Laboratory Equipment
04/25/2016
Seth Augenstein, Digital Reporter

A genomics research project hopes to collect and cross-reference the DNA of 50,000 people to better understand the autism spectrum.

SPARK, the Sims Foundation Powering Autism Research for Knowledge, began its public push to get the saliva samples of thousands of volunteers last week, according to the group’s site.

“The information from this study will help to identify genetic and non-genetic factors that contribute to ASD,” the consent form for the study reads.

The lead researcher is Wendy Chung, Herbert Irving Associate Professor of Pediatrics and Medicine and Director of Clinical Genetics at Columbia University, and a top geneticist in the field of autism.

“Knowledge is power, and SPARK was created because we simply haven’t learned enough about the genetics and other possible causes of autism,” says Wendy Chung, SPARK’s principal investigator. “SPARK will help researchers make new discoveries that will ultimately lead to the development of new supports and treatments to improve the lives of people living with challenges. Together, we can ‘spark’ a movement in autism research.”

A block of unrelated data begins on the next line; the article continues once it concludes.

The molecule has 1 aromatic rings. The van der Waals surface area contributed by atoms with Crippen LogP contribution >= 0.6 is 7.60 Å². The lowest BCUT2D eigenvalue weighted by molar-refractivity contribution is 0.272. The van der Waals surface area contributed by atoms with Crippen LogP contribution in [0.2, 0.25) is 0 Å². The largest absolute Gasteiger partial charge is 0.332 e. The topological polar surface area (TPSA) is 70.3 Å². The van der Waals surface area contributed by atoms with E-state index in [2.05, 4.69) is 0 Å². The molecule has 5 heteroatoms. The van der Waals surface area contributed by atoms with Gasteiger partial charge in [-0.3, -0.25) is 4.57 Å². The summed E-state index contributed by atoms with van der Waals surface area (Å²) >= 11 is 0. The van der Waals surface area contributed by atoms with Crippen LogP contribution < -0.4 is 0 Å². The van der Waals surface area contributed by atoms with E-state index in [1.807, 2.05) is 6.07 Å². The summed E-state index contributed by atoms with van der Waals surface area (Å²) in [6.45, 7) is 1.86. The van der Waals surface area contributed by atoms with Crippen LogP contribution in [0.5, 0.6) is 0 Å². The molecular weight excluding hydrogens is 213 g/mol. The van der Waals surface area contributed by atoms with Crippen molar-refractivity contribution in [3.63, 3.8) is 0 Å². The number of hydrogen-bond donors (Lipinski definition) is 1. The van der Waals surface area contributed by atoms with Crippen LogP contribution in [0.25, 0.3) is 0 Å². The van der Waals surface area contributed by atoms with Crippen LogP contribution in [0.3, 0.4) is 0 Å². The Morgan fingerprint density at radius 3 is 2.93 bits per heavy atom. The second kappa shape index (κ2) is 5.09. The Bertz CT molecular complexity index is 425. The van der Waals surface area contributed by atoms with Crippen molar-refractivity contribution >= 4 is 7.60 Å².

Participants in the study are sent a kit in which to provide a saliva sample, and then send back by mail. A survey must also be filled out. Participants will then receive a $50 gift card.

The data will all be uploaded to the National Database for Autism Research.

The work is funded by the Simons Foundation for Autism Research, or SFARI. Sharing the data will be part of the project’s tenets.

“A major goal of SPARK is to accelerate clinical research in autism by providing a large resource to the entire research community,” says Pamela Feliciano, scientific director of SPARK. “All qualified researchers will be able to access SPARK genomic, medical and behavioral data and recruit for their studies from SPARK as soon as possible.”

SPARK is not the first attempt to push forward the genetic underpinnings of autism. The Autism Genome Project has been searching for a wide swath of genetic causation of spectrum disorders since 2004. According to the advocacy group Autism Speaks, clinicians can now identify the genetic basis of some 10 to 20 percent of autism cases.

Incremental breakthroughs have been made over the last year. Last May, a scientist at the University at Buffalo (SUNY) identified a mutation on the Shank3 gene in mice which they said could be reversed, providing a potential route for therapies. This past December, a Harvard team pinpointed a neurotransmitter that was at fault in some other cases on the spectrum.